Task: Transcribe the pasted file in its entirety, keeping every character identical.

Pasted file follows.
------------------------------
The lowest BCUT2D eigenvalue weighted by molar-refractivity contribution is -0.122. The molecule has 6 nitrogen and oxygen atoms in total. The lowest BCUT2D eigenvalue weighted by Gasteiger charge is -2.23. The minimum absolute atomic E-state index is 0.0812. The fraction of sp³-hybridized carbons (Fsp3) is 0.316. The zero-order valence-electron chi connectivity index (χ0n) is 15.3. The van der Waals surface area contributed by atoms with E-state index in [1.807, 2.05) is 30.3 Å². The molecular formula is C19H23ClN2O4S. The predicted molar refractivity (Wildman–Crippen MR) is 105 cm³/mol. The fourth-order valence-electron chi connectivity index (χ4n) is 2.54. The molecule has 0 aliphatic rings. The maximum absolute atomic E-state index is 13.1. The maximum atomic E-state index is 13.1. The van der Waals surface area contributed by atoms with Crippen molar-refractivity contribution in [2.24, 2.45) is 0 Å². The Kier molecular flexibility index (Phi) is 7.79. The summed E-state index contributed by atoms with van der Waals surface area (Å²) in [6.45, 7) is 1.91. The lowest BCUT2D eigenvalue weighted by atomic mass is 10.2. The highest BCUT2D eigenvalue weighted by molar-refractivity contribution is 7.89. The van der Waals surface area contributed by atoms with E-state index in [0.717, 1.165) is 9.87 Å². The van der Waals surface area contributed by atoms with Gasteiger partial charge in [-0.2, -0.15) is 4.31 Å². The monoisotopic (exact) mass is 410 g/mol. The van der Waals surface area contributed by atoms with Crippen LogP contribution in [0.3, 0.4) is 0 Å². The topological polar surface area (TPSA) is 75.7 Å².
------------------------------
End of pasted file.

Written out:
The lowest BCUT2D eigenvalue weighted by molar-refractivity contribution is -0.122. The molecule has 6 nitrogen and oxygen atoms in total. The lowest BCUT2D eigenvalue weighted by Gasteiger charge is -2.23. The minimum absolute atomic E-state index is 0.0812. The fraction of sp³-hybridized carbons (Fsp3) is 0.316. The zero-order valence-electron chi connectivity index (χ0n) is 15.3. The van der Waals surface area contributed by atoms with E-state index in [1.807, 2.05) is 30.3 Å². The molecular formula is C19H23ClN2O4S. The predicted molar refractivity (Wildman–Crippen MR) is 105 cm³/mol. The fourth-order valence-electron chi connectivity index (χ4n) is 2.54. The molecule has 0 aliphatic rings. The maximum absolute atomic E-state index is 13.1. The maximum atomic E-state index is 13.1. The van der Waals surface area contributed by atoms with Crippen molar-refractivity contribution in [2.24, 2.45) is 0 Å². The Kier molecular flexibility index (Phi) is 7.79. The summed E-state index contributed by atoms with van der Waals surface area (Å²) in [6.45, 7) is 1.91. The lowest BCUT2D eigenvalue weighted by atomic mass is 10.2. The highest BCUT2D eigenvalue weighted by molar-refractivity contribution is 7.89. The van der Waals surface area contributed by atoms with E-state index in [0.717, 1.165) is 9.87 Å². The van der Waals surface area contributed by atoms with Gasteiger partial charge in [-0.2, -0.15) is 4.31 Å². The monoisotopic (exact) mass is 410 g/mol. The van der Waals surface area contributed by atoms with Crippen LogP contribution in [0.3, 0.4) is 0 Å². The topological polar surface area (TPSA) is 75.7 Å².